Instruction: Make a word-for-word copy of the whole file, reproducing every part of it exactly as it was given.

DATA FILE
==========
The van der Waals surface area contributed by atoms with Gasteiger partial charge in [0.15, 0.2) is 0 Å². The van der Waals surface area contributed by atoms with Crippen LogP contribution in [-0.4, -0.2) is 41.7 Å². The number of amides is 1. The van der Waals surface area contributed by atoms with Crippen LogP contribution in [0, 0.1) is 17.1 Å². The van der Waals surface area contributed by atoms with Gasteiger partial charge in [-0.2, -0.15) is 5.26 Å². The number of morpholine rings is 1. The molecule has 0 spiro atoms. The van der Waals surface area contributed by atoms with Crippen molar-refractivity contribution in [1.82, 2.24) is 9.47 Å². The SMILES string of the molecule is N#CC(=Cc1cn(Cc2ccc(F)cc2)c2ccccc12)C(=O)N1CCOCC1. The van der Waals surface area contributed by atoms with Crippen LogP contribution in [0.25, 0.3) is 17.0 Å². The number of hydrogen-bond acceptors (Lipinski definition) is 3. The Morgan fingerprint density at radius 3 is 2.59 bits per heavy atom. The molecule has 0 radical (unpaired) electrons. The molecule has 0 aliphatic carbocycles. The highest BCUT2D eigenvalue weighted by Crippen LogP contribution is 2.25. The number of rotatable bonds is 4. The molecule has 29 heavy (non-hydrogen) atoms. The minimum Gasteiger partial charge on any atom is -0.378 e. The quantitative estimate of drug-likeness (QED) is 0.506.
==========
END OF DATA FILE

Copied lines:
The van der Waals surface area contributed by atoms with Gasteiger partial charge in [0.15, 0.2) is 0 Å². The van der Waals surface area contributed by atoms with Crippen LogP contribution in [-0.4, -0.2) is 41.7 Å². The number of amides is 1. The van der Waals surface area contributed by atoms with Crippen LogP contribution in [0, 0.1) is 17.1 Å². The van der Waals surface area contributed by atoms with Gasteiger partial charge in [-0.2, -0.15) is 5.26 Å². The number of morpholine rings is 1. The molecule has 0 spiro atoms. The van der Waals surface area contributed by atoms with Crippen molar-refractivity contribution in [1.82, 2.24) is 9.47 Å². The SMILES string of the molecule is N#CC(=Cc1cn(Cc2ccc(F)cc2)c2ccccc12)C(=O)N1CCOCC1. The van der Waals surface area contributed by atoms with Crippen LogP contribution in [0.25, 0.3) is 17.0 Å². The number of hydrogen-bond acceptors (Lipinski definition) is 3. The Morgan fingerprint density at radius 3 is 2.59 bits per heavy atom. The molecule has 0 radical (unpaired) electrons. The molecule has 0 aliphatic carbocycles. The highest BCUT2D eigenvalue weighted by Crippen LogP contribution is 2.25. The number of rotatable bonds is 4. The molecule has 29 heavy (non-hydrogen) atoms. The minimum Gasteiger partial charge on any atom is -0.378 e. The quantitative estimate of drug-likeness (QED) is 0.506.